All of that said, I write today primarily not to discuss the American flag, but to follow up on my earlier posts on the flags of the Confederate States of America.

Some defenders of the display of the so-called “Confederate Flag” …

The Battle Flag of the Army of Northern Virginia

The Battle Flag of the Army of Northern Virginia

… really the Battle Flag of the Army of Northern Virginia, as I previously discussed here …

https://freelegaladvice.wordpress.com/2015/06/19/that-is-not-the-confederate-flag-flying-in-south-carolina/

… have tried to mythologize the Civil War, claiming that the war was not about slavery. It was, at least as far as the government leaders of the seceding states were concerned.

However, many, if not most, of the soldiers in the Confederate Army fought for the South not to preserve slavery, but for the same reason that many colonists fought in the Continental Army during the American Revolution. That is, they acted out of loyalty to their local communities and states at a time when our national identity was not as well-developed and pervasive as it is today. Despite being poorly fed and equipped … and often poorly led … Confederate soldiers fought as gallantly as had the soldiers of any army to that point in history.  Very few of these soldiers considered themselves “traitors”; nor do I.

Eight ancestors on my wife’s side of the family fought for the Confederacy during the Civil War and one of them was KIA at Gettysburg. Once my daughter Larisa, through her genealogical research, identified these Confederate veterans, I added them to the extended family Veterans list that I publish each year on Veterans Day:

Slide4Both of the Confederacy’s highest ranking generals, Robert E. Lee …

Robert E. Lee… and Joseph E. Johnston, disliked slavery and supported some form of emancipation. Lee, who owned slaves through inheritance, freed them before the war ended. The majority of Confederate generals had never owned slaves; few common soldiers ever had.  Even Confederate President Jefferson Davis had come to believe that slavery should be ended, even if the South won the war.

In my collection of challenge coins, I have seven that feature Confederate flags …

Confederate Flag Challenge Coins Obverse… top to bottom, they are the three national flags of the confederacy, the “Bonnie Blue” flag (more on this one below), the Rebel battle flag and the battle flags of Robert E. Lee and Stonewall Jackson.

The reverse of each features the Rebel battle flag.

I like these coins; they are colorful and interesting symbols of one of the most important events in American history — in fact, second only to the American Revolution.

The Bonnie Blue flag was originally the flag of the Republic of West Florida for about 90 days in 1810 (until the U.S. annexed the territory). A close variation of the Bonnie Blue flag was adopted by the state of Mississippi when it seceded from the Union in January 1861. This flag was used as an unofficial Confederate flag during the early months of 1861 and, in fact, was flying above the Confederate batteries that fired Fort Sumter to start the Civil War.

Union General Ulysses S. Grant, known by the nickname “Unconditional Surrender” Grant, nevertheless, in accepting the surrender of Robert E. Lee’s Army of Northern Virginia at Appomattox on April 9, 1865, declined to relieve Lee of his sword (a traditional gesture of surrender).

Grant and LeeThen, as Lee rode away to inform his men of the surrender, Grant saluted him by raising his hat, in which gesture of respect the other Union officers present joined.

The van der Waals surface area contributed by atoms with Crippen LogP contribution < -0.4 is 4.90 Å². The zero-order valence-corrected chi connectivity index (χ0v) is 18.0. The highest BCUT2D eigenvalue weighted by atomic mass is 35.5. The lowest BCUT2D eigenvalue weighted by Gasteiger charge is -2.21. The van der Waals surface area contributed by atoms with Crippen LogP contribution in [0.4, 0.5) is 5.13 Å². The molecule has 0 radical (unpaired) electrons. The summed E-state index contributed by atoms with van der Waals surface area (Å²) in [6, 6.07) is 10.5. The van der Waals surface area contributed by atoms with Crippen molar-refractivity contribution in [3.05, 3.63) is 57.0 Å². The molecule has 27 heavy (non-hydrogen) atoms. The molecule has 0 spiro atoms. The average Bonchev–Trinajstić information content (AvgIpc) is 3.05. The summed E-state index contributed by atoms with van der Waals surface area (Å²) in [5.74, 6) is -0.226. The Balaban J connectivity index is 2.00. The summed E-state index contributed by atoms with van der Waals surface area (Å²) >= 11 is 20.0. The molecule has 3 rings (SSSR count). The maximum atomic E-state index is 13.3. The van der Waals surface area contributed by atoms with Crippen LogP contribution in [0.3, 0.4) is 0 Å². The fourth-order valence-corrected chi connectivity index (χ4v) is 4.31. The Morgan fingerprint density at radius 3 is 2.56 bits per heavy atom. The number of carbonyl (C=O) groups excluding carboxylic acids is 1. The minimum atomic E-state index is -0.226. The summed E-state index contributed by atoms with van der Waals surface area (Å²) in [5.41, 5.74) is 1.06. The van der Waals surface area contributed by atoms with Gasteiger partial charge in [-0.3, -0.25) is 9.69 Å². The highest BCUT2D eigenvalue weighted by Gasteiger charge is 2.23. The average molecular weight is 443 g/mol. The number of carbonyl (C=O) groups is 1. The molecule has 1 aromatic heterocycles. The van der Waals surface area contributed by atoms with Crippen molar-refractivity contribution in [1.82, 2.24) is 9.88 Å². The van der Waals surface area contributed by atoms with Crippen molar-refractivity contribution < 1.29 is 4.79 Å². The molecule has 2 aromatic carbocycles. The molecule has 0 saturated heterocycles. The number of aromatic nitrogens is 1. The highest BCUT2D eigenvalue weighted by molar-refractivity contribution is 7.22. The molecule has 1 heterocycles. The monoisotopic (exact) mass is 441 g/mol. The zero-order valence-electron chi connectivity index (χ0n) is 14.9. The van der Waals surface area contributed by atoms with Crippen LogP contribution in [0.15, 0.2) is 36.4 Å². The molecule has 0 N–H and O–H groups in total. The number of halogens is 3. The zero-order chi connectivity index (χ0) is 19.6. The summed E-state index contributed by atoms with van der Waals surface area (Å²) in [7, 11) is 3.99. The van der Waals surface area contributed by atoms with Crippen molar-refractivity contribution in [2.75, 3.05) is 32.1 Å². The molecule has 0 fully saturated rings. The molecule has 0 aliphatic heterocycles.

The United States fought two wars against the British — one to gain independence, the other to preserve it. The British are now our most staunch allies in the entire world. We twice fought the Germans in world wars; they are now friends, economic trading partners and hosts of a number of permanent American military installations. We fought the Japanese during World War II; they are now one of our greatest allies in Eastern Asia. We also fought the Italians during WWII; they are now friends and their country is one of the favorite places for Americans to visit. We fought other wars with Mexico, Spain & the Philippines; they are all now friends and economic partners.

It strikes me as strange that we have been able to reconcile with each of these foreign nations after engaging in what were often vicious & brutal wars, but we somehow have never been able to fully reconcile the two halves of our own country.

July 4th Postcard Abraham LincolnAbraham Lincoln concluded his second inaugural address, delivered on March 4, 1865, with the following words:

Lincoln -- With Malice Toward NoneThe Civil War Confederate flags are an integral part of American history. And while I agree that the Rebel battle flag ought not to be displayed on government property, I see neither logical nor emotional reason to attempt to banish it entirely from our national consciousness. Nor do I think it appropriate at this late date to be removing from public display monuments, statues or other remembrances of those who served on behalf of the Confederacy.

I certainly have no intention of removing from my family veterans display the names of the Douglas family members who fought for the Confederacy. Nor will I remove from my collection of challenge coins those depicting the various Confederate flags. These, of course, are personal decisions … and rather insignificant in the big scheme of things, but it seems to me that there is no way I — or anyone else — can improve on the sentiment expressed by Lincoln and we would all be better off if everyone in the United States today lived up to those words, “with malice toward none, with charity for all”.

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FLA 71